Out of hardship comes growth. And out of growth anything feels possible. As those closest to me know, a few years ago, I was building my last company, The Fresh, a web design and development agency with my co-founder. Our hearts were in the right place. We wanted to do good in the world by focusing on projects that promoted sustainability, community and happiness. And we were ambitious, too.
For a period, we were doing exceptionally well, taking on interesting projects and fostering synergy with our clients. It was an exciting time for us, as we found our calling. We loved what we did and made great money while doing it. We felt like the upward trajectory had no end in sight.
But all good things must come to an end, and this end was abrupt to say the least. In an instant, our business development pipeline dried up, our existing projects were stalling and there was the threat of a six-figure lawsuit from an ex-client. But above all these terrible circumstances, the hardest was the fact that my co-founder and I had a major falling out, which hurt the most.
Coming to terms
From that point on, it was pretty apparent that my company had failed. But more than that, it felt like my entire life had failed. I had no income, huge overheads and a tremendous amount of business debt with of course the potential six figure lawsuit coming down the pipe.
To put it bluntly, all of this was crushing to my spirit and it didn’t feel like there was any way out. I knew I had to get a job to start the long grueling process of financial recovery. But where to even start? My resume hadn’t been updated since college. How in the world am I going to summarize my identity-defining professional experiences of the past several years into a couple of bullet points? It all seemed insurmountable and the seduction of inaction was impossible to resist.
But what’s even more seductive than inaction is the delicious act of throwing yourself the world’s most tragic pity party (catered by the best that Seamless has to offer of course). And that’s exactly what I did. It was satisfying and demoralizing all at the same time. It felt like a death, really. And I was mourning what could have been.
But there was this one moment, where I actually got home in the afternoon from the office, since other than winding down the company, I didn’t really have much work to do. And it was an odd feeling being in my apartment during the daylight. I had all this energy but was without the usual mountain of work that followed me around. So I decided to do something I pretty much never do. I looked up recipes for my favorite dish, Thai Red Curry, and went to the grocery store to buy fresh ingredients and actually made it. Not only that, but I bought candles for my apartment (even though I didn’t even know how I was going to afford next month’s rent) and created an entire ambiance for this culinary experience that I was about to have.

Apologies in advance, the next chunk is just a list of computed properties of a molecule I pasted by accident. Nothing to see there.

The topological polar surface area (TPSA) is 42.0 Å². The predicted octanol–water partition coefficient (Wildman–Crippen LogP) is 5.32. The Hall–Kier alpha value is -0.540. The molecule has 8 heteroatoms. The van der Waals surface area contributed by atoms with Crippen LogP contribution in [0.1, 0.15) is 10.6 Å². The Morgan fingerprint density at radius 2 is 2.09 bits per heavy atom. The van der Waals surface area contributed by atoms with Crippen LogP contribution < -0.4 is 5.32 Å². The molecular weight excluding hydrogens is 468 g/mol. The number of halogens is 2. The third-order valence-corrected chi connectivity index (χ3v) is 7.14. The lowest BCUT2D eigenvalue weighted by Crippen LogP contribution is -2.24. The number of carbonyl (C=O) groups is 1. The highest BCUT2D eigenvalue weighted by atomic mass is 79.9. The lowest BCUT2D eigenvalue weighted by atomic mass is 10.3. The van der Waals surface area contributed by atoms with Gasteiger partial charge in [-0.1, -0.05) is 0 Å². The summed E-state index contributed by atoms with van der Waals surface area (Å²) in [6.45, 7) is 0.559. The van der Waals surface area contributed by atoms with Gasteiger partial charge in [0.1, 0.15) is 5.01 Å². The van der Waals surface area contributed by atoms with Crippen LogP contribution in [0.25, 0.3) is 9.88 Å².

In terms of taste, my curry was pretty meh. But in terms of how it made me feel, well that was an entirely different story. Up until that point, my whole identity was coupled together with these negative circumstances in my life. And for that moment of culinary creativity, I was able to create space. A space between my identity and my circumstances. I was able to obtain enough clarity where I could realistically reflect on myself and my situation. Most of all, I was able to identify what I needed to rise above and who I needed to call upon for support.
The power of mindset
With tremendous encouragement from my parents, brick by brick, I was able to recover both financially and emotionally. I took a job as a teacher, teaching software engineering, as I figured that would be the best place for me to gain back my sense of self-worth. With a disciplined reduction in my expenses, I was able to pay off my business debts and fortunately, that scary lawsuit didn’t actually materialize into anything.
During this time of recovery, what struck me most is how quickly we humans can accomplish things when we’re in the right headspace. This recovery could have taken me years. But it didn’t. And I attribute this to having clarity in mindset and a strong support system.
This undeniable relationship between our mindset and the way we spend and save money is something that really resonated with me. So I spent a year talking to people around the country about their financial problems. The reason I did that, was because I wanted to better understand the role that mindset played within the context of those financial problems. As an empath, this was a pretty tough exercise at times to hear about people’s financial stresses. But ultimately, I discovered that being in financial turmoil cuts really deep. It creates this intense stranglehold on one’s identity, as if they’re not even able to express who they are in the world or even acknowledge what they’re feeling to themselves.
Most of all, I discovered that within the context of mindset and emotional-wellbeing, the existing financial tools and solutions out there are severely lacking. So I’ve joined forces with my incredibly talented co-founder, Katherine. Our mission is to build solutions that will empower our audience to spend more intentionally where their financial lives are aligned with who they are. With Clasp, our vision is to build a financial company that is rooted in empathy, where past circumstances no longer define us, but drive us. Let’s get better together. Stay tuned to learn more about our journey.
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And away we go
This is the beginning of a beautifull friendship. In the meantime, are you curious to know what emotions drive your spending? Take our quiz to find out